According to U.S. Hemp Authority President Marielle Weintraub, states will continue to restrict Delta-8 THC and other products like it because the cannabinoid is classified as a restricted narcotic under federal law.


North Dakota's hemp regulation bill gets a facelift

A legislative conference committee has voted to accept amendments proposed by the Attorney General’s Office on House Bill 1045, which relates to hemp growth in the state.

Tara Brandner, assistant attorney general, told the conference committee that her office has seen a misuse of hemp in the state due to a federal loophole in the law.

“The purpose of the amendments is essentially to address the inconsistencies that Delta-8 THC is a legal substance,” she said.

Brandner said the amendment is aimed at cleaning up the federal law to prevent the loophole from being exploited in North Dakota.


Most US hemp grain production happening in North Dakota, Montana and Indiana

Hemp cultivated for seed and grain comprised approximately ten percent of 2020 total U.S. acreage, approximately 14,000 acres, according to data provided by Hemp Benchmarks.

By comparison, Canadian cultivators grew more than five times that acreage, beyond 75,000 acres, the vast majority of which were exported to the United States.


North Dakota Senate to consider putting recreational marijuana to voters

North Dakota's Senate could revive the question of legalizing recreational marijuana, but through a ballot measure put to voters -- one of potentially three that could appear next year.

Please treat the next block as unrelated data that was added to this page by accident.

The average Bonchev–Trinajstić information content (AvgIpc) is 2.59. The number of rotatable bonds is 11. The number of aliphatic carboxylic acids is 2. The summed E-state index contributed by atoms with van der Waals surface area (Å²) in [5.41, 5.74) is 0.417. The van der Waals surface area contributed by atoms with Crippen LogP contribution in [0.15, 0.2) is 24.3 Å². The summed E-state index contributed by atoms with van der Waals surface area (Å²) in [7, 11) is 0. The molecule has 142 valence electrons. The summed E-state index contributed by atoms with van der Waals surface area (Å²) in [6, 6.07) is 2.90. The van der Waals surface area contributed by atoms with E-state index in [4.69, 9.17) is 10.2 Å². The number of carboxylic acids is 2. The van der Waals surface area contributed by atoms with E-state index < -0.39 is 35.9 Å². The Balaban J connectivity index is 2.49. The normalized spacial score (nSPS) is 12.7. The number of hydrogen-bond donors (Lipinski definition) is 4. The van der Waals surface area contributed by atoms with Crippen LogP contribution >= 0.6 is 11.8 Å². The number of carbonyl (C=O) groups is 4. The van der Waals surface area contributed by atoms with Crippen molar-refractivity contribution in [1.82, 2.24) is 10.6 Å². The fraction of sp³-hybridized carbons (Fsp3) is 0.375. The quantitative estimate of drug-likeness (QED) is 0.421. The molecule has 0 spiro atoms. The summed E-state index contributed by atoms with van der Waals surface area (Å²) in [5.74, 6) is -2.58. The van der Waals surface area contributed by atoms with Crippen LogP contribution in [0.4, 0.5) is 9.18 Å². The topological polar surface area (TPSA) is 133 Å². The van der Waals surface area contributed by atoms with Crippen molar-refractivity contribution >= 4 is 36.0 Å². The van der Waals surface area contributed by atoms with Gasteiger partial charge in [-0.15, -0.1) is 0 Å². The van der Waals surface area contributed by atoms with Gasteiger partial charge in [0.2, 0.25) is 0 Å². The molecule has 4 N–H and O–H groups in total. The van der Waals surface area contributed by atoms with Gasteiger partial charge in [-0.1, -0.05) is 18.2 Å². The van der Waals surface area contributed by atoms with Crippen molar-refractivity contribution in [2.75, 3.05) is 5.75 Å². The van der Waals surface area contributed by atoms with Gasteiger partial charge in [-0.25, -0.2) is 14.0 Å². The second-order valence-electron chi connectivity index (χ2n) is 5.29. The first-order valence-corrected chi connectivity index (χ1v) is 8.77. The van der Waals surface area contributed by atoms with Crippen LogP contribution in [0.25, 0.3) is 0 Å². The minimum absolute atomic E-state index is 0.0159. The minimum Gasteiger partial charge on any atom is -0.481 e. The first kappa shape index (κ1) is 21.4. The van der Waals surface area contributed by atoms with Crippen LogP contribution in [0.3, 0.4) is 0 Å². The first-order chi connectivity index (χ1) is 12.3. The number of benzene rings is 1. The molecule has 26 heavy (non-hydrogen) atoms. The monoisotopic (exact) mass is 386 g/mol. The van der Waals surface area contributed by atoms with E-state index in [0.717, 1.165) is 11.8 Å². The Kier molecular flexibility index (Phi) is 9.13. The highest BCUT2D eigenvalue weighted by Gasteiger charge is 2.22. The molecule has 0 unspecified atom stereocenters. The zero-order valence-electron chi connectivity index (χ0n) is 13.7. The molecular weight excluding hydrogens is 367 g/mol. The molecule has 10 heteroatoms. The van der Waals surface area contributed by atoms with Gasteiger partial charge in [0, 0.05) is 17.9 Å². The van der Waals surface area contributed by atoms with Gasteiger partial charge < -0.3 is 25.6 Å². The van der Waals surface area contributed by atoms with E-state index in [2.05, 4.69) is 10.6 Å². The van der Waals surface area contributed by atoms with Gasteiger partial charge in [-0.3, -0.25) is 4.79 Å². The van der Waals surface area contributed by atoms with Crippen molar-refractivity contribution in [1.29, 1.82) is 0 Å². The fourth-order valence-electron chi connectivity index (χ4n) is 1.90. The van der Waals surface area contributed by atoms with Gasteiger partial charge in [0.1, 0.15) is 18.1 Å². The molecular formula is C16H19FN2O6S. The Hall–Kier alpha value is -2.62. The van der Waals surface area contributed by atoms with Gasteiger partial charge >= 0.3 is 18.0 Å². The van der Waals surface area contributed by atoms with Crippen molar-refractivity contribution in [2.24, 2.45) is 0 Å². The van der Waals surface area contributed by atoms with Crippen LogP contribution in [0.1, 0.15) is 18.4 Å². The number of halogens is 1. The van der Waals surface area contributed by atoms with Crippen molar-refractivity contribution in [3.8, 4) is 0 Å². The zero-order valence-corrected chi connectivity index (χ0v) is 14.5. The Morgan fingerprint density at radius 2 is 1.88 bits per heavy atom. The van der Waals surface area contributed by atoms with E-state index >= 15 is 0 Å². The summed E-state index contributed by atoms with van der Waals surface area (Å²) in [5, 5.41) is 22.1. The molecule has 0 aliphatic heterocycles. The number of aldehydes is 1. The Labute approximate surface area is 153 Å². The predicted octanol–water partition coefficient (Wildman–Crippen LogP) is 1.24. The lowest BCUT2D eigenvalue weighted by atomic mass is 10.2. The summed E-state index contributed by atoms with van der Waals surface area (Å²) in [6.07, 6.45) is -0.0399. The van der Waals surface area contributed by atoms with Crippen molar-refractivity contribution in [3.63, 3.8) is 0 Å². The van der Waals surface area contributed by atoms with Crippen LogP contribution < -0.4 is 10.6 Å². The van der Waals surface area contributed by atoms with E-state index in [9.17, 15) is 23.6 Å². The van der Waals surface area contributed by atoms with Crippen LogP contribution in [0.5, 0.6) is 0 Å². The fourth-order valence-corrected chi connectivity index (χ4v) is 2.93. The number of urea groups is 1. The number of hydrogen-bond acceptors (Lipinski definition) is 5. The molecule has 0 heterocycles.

The chamber last week soundly defeated a bill to legalize but restrict the drug for recreational use. The 50-page bill, which passed the House, came as an effort by lawmakers to head off a proposed citizen-initiated measure to legalize marijuana through the state constitution, as South Dakota voters did in 2020. Montana voters also approved recreational marijuana last year.


North Dakota could give the green light to recreational marijuana this session

A bill to legalize adult use of recreational marijuana, already passed in the House, now awaits action in the North Dakota Senate.

House Bill 1420 is seen in part as a way to forestall another ballot measure seeking to open the door to recreational marijuana more widely. In 2018, Measure 3 failed, only receiving 40% of votes cast. Rep. Jason Dockter, R-Bismarck, the bill’s sponsor, said he would rather have the Legislature have control over the laws rather than possibly having recreational marijuana in the North Dakota Constitution.


North Dakota House votes to legalize recreational marijuana

large road sign reading legal marijuana

North Dakota Representatives gave the green light to recreational marijuana.

The House voted Tuesday morning to legalize marijuana for recreational use for adults 21 years or older.

This bill would also allow people to be able to grow or possess marijuana.

“There’s a lot of things I don’t agree with, but if it’s good policy and I think it’s going to be for the betterment of the State of North Dakota, I vote for it. And so I ask for a green vote,” said Rep. Jason Dockter, from Bismarck.

“Let’s vote green,” said Rep. Pat Heinert, from Bismarck.

“Ladies and gentleman, I have a rude awakening for all of us. If it’s not good for teens, what makes it good and safe for adults?” said Rep. Bill Tveit.

The bill ultimately passed 56 to 38.